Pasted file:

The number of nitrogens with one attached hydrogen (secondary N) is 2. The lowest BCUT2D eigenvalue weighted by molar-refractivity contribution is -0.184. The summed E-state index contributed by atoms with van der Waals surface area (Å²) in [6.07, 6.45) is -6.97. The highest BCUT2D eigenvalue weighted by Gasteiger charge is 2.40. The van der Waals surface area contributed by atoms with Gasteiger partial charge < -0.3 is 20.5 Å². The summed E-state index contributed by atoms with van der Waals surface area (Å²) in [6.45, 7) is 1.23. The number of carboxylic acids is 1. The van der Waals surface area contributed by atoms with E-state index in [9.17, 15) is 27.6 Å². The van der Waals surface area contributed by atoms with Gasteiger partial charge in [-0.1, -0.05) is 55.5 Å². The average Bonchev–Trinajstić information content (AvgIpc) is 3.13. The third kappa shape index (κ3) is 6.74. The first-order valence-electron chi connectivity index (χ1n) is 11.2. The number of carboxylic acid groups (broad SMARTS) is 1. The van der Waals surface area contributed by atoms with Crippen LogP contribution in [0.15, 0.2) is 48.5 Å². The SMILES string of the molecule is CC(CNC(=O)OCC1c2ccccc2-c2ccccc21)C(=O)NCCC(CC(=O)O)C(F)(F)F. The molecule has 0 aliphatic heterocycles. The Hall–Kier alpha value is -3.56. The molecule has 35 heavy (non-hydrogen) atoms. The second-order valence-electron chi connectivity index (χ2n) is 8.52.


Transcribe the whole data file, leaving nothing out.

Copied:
The number of nitrogens with one attached hydrogen (secondary N) is 2. The lowest BCUT2D eigenvalue weighted by molar-refractivity contribution is -0.184. The summed E-state index contributed by atoms with van der Waals surface area (Å²) in [6.07, 6.45) is -6.97. The highest BCUT2D eigenvalue weighted by Gasteiger charge is 2.40. The van der Waals surface area contributed by atoms with Gasteiger partial charge < -0.3 is 20.5 Å². The summed E-state index contributed by atoms with van der Waals surface area (Å²) in [6.45, 7) is 1.23. The number of carboxylic acids is 1. The van der Waals surface area contributed by atoms with E-state index in [9.17, 15) is 27.6 Å². The van der Waals surface area contributed by atoms with Gasteiger partial charge in [-0.1, -0.05) is 55.5 Å². The average Bonchev–Trinajstić information content (AvgIpc) is 3.13. The third kappa shape index (κ3) is 6.74. The first-order valence-electron chi connectivity index (χ1n) is 11.2. The number of carboxylic acid groups (broad SMARTS) is 1. The van der Waals surface area contributed by atoms with Crippen LogP contribution in [0.15, 0.2) is 48.5 Å². The SMILES string of the molecule is CC(CNC(=O)OCC1c2ccccc2-c2ccccc21)C(=O)NCCC(CC(=O)O)C(F)(F)F. The molecule has 0 aliphatic heterocycles. The Hall–Kier alpha value is -3.56. The molecule has 35 heavy (non-hydrogen) atoms. The second-order valence-electron chi connectivity index (χ2n) is 8.52.